ST. PAUL, Minn.- The month of April is designated as the Month of the Military Child to recognize the contributions and sacrifices military children make so their family members can serve. An estimated 15,000 children in Minnesota have been affected by the deployment of a parent.

"Military children bear a lot while their family members serve," said Maj. Gen. Jon Jensen, Adjutant General of the Minnesota National Guard. "It is up to us to support these resilient kids and help to lessen their burden."

An event to honor military kids in Minnesota will take place April 13, 2018, at the Mall of America rotunda from 2:00 p.m. to 10:00 p.m. Activities will include appearances by the Teddy Bear Band and meet and greets with Nickelodeon characters.

Forging a path to career success

Posted: 2018-03-16  08:45 AM
Col. Angela Steward-Randle ST. PAUL, Minn. - Col. Angela Steward-Randle grew up in a military family - her father served in the Army on active duty - but it was a chance encounter with a friend at college that led her to want to make the military a career.

"My story is no different than many others," Steward-Randle, the Director of Human Resources, Manpower and Personnel for the Minnesota National Guard said. "I was in college and looking for financial resources to help pay for it."

Her college friend suggested they attend a summer training with the Reserve Officer Training Corps that had no obligation and could earn them some money. The friend never ended up going, but Steward-Randle did. After earning recognition as the top honor graduate and receiving an offer of a scholarship, she was hooked.

Minnesota Guardsman Receives Award for Combating Drugs in his Community

Posted: 2018-03-09  03:13 PM
Counterdrug WOODBURY, Minn. - Staff Sgt. Benjamin Kroll, an analyst with the Minnesota National Guard's Counterdrug Task Force who is assigned to work with the Hennepin County Sherriff's Office was recognized for his achievements as the Analyst of the Year during the 2018 Minnesota Association of Crime and Intelligence Analysts Training Symposium in Woodbury, Minnesota, March 7, 2018.

Through a partnership with Minnesota law enforcement agencies throughout the state, the Minnesota National Guard Counterdrug Task Force (MNCDTF) supports the anti-drug initiatives to counter all primary drug threats and vulnerabilities through the effective application of available assets, said Maj. Jon Dotterer, Counterdrug Coordinator for the State of Minnesota. The goal for the program is to support federal, state, tribal, and local agencies in the detection, disruption, interdiction, and curtailment of illicit drugs.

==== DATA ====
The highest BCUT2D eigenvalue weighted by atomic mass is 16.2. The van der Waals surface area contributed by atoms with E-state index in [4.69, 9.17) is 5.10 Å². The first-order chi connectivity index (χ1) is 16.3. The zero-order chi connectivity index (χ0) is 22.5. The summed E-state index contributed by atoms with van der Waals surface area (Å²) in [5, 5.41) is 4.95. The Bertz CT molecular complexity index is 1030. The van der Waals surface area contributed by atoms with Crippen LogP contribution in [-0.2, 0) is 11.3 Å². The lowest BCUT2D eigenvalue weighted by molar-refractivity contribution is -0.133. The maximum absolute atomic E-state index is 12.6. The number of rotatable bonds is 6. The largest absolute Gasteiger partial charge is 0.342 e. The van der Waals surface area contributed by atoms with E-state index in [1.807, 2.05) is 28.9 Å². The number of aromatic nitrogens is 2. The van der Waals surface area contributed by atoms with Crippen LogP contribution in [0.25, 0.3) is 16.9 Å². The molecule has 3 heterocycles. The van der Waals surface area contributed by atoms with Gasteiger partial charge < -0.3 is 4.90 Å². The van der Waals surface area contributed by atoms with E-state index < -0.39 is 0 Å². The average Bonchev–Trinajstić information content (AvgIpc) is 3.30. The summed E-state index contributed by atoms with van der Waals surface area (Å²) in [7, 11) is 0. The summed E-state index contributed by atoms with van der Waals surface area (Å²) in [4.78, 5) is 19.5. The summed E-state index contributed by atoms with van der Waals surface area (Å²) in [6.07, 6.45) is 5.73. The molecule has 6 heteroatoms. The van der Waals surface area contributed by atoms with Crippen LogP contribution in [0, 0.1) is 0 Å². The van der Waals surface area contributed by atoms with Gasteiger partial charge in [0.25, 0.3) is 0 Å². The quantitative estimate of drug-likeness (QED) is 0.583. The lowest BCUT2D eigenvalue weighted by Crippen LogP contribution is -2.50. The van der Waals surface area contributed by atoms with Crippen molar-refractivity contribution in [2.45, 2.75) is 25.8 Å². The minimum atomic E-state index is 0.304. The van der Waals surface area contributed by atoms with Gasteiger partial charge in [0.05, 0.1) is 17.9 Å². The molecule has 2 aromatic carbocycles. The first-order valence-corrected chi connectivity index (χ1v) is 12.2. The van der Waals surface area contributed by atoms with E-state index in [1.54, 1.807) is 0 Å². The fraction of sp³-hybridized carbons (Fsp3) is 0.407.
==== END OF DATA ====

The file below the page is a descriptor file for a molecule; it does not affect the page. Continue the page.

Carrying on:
Kroll is one of sixteen service members on the Counterdrug Task Force that provides this force-multiplying service to our communities against illicit drug-use. With the information that law enforcement provide through their patrols and daily operations, Kroll and his colleagues across the state assist by putting together a figurative picture with all of the gathered information which aids in identifying how to move forward with legal action to deter or prevent the sale or use of illegal narcotic drugs.

Women Opened Doors in Minnesota National Guard

Posted: 2018-03-08  09:05 AM
Minnesota National Guard ST. PAUL, Minn. - "The battlefront is no place for women to be," said Command Sgt. Maj. Earl Kurtzweg, 125th Field Artillery, in an article published in 1976. "There are certain jobs girls say they can do, but they just can't do ... the battlefront is no place for women to be. Other countries in the world use women in combat, but the U.S. has not come around to that way of thinking." Kathy Berg, a New Ulm reporter summarized at the time. "So women in the New Ulm unit take care of personnel files and pay records and leave the fighting to the men."

The Minnesota National Guard has "come around to that way of thinking" since those early days of gender integration. In the last 44 years women have made momentous strides toward inclusion and acceptance. Their accomplishments are testimony to their fortitude and the progressive development of the Minnesota National Guard.

When an accomplished female Soldier is credited with breaking barriers she will often pass that honor to the women that preceded her. Brig. Gen. Johanna Clyborne is such a leader. She acknowledges that she is one of the first females in the Minnesota National Guard who has held key leadership roles, however she sees it differently. "I feel responsible for all women in uniform," said Clyborne. "Women before me opened the door, now I've cleared the room. It's up to the women behind me to hold the room."